http://www.nikonsportoptics.com/en/n...-hg/index.page

Bob

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Old Friday 13th July 2018, 04:19   #36
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Originally Posted by cycleguy View Post
I'm with the side that appreciates a wider field of view and the more usable the FOV the more better.

If I follow the thinking of a smaller field of view with a monopod neck that swivels in all directions as equivalent, then I should be content with any size FOV even down to 1' at 1000 yards???.... I can tell you for me this is not the case.

My .02,

CG
Not really. The Swarovski CL Companion 8x30 B and new Nikon Monarch 8x30 HG have FOVs that are close to each other but the Nikon FOV is wider. All you really want to do is move the Swarovski slightly by "pivoting" your neck to create a similar FOV as the Nikons. It isn't complicated. You probably do it unconsciously with any binocular when following a bird flitting through the branches of a tree. That is what I meant when I commented that the Nikons "38 more feet FOV at 1000 yards was insignificant in normal use" when compared with the Swarovski. See Post #12 above.

It is absurd to think that uncontrolled neck swiveling will make a binocular with a narrow FOV competitive with one with a very wide FOV.

Last edited by ceasar : Friday 13th July 2018 at 04:21.
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Old Friday 13th July 2018, 08:31   #37
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Funny discussion this. A FOV of 145m/1000m is almost best in class for a 8x roof binocular, while 132m/1000m is pretty average. If this matters to you, up to you to decide. I certainly appreciate a good FOV.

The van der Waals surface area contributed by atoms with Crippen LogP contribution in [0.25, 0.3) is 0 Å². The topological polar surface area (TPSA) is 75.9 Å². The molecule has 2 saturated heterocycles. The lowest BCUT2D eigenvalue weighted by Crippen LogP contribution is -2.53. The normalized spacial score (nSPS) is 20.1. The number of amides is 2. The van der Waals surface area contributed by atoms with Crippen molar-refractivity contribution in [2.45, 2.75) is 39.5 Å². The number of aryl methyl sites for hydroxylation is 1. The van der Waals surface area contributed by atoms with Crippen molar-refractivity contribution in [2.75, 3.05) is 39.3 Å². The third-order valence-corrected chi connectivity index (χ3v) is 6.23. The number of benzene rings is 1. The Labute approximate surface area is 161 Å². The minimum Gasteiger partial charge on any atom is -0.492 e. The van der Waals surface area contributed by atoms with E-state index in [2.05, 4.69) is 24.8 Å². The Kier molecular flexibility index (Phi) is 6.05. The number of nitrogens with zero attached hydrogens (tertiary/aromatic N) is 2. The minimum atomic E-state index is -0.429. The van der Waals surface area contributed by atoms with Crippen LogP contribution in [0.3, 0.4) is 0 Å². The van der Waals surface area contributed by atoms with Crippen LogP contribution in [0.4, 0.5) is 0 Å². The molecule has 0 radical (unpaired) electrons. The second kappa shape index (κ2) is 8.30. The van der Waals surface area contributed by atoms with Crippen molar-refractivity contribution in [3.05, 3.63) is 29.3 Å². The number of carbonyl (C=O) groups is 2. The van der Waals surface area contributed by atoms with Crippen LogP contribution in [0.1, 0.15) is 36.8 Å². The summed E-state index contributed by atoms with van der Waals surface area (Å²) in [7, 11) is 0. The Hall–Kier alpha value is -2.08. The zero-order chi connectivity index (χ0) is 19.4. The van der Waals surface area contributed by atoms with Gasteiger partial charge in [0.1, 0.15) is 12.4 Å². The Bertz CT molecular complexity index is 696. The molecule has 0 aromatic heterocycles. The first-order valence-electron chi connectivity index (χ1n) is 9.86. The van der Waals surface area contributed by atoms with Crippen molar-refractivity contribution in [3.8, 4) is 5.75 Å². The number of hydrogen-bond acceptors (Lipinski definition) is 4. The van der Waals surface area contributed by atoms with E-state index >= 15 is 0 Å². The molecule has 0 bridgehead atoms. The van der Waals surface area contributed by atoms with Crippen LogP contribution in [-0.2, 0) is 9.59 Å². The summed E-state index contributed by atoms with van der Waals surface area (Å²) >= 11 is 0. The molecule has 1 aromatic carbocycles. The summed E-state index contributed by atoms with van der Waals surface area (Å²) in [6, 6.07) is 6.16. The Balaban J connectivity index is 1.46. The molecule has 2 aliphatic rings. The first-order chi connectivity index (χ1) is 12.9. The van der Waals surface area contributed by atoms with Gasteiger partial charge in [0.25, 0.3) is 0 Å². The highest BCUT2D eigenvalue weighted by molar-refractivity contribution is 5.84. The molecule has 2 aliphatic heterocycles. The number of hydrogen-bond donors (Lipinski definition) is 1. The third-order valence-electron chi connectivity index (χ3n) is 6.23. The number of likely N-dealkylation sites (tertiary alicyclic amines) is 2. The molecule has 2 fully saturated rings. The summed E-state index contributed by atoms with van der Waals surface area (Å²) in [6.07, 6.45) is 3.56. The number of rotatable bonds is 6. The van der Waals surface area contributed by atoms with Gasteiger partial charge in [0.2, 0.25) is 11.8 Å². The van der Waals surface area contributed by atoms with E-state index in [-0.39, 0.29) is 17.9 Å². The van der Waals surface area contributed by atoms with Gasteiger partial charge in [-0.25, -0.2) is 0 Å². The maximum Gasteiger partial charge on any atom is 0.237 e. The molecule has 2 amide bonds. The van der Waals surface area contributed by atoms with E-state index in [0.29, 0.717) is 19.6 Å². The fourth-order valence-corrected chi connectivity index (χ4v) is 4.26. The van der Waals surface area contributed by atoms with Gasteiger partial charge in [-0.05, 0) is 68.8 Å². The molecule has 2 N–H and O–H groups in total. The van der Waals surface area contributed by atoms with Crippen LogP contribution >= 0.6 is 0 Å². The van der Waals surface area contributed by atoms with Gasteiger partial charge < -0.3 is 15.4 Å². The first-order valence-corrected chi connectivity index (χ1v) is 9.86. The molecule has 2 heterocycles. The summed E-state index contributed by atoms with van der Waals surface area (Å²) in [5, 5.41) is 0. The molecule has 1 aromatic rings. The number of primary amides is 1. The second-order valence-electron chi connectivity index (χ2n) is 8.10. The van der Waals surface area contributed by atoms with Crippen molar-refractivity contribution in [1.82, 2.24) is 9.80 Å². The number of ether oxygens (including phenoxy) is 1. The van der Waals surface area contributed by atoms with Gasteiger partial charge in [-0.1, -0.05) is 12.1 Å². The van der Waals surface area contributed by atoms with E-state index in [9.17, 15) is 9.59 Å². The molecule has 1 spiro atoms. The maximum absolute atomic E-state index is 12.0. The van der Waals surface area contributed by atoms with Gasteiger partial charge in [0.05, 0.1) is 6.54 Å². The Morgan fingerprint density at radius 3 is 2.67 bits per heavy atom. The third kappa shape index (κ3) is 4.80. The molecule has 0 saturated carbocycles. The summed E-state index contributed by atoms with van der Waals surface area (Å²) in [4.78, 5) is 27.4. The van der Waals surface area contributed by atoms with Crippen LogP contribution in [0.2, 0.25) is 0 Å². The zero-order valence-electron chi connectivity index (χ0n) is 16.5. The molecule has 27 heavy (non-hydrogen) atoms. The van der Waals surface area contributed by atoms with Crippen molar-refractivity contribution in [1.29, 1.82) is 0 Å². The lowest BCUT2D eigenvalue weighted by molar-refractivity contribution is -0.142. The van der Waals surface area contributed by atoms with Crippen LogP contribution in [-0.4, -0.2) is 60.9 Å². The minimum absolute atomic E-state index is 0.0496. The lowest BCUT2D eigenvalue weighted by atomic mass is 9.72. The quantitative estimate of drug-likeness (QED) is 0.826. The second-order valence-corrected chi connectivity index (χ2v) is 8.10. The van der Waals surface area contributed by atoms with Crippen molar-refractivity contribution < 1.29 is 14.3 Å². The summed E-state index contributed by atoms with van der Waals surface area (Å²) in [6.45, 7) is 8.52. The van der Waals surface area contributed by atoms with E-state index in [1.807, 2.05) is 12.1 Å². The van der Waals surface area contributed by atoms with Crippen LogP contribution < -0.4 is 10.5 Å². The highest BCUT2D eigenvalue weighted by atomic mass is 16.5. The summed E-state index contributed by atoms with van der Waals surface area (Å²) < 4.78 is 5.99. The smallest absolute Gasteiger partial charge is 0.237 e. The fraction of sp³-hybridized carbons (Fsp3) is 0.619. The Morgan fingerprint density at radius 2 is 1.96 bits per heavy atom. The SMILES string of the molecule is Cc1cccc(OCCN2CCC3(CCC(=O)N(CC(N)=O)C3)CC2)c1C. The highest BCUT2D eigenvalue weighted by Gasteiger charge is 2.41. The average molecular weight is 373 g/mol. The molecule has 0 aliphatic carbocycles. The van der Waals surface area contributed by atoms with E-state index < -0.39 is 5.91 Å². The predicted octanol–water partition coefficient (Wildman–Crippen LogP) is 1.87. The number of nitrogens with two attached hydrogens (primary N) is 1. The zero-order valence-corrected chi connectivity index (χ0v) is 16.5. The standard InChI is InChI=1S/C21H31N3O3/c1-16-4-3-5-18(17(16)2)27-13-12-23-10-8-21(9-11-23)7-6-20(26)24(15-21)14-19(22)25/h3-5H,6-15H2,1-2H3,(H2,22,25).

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Old Friday 13th July 2018, 10:00   #38
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I certainly appreciate a good FOV.
Who doesn't? Maybe only someone who can "pivot his neck unconsciously". I think we are running out of topics.....
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Old Friday 13th July 2018, 12:30   #39
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With the "shortish" eye relief the complete FOV might be difficult to enjoy, at least if wearing glasses.
Eye cup rim seem to be rather high as well, stealing some of the ER. The 42mm HG was not optimal with glasses either and to me it looks like the eye pieces are similar in the 30mm version.
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Old Friday 13th July 2018, 12:37   #40
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Chuck,

They are both 8x30.

One is the new Nikon Monarch 8x30 HG, the other is the Swarovski CL Companion 8x30 B which I own. I use it almost every day and I like very much!

I also have a Nikon 8x42 HG which has the same 8.3 FOV as the new 8x30 HG. Except for size they look very much alike. The oculars on the 8x30, of course, are shorter and smaller than the ones on the 8x42 but they still have to produce the same 8.3 FOV as the ones on the 8x42.

http://www.nikonsportoptics.com/en/n...-hg/index.page

Bob
Hey Bob,

I knew what I was THINKING but it didn't get to my fingers!

I want one of the Monarch HG 8X30s! Well I would like one of the new CL 8X30s TOO but will prob just get the Nikon... Of course I don't NEED either!
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Old Friday 13th July 2018, 12:39   #41
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With the "shortish" eye relief the complete FOV might be difficult to enjoy, at least if wearing glasses.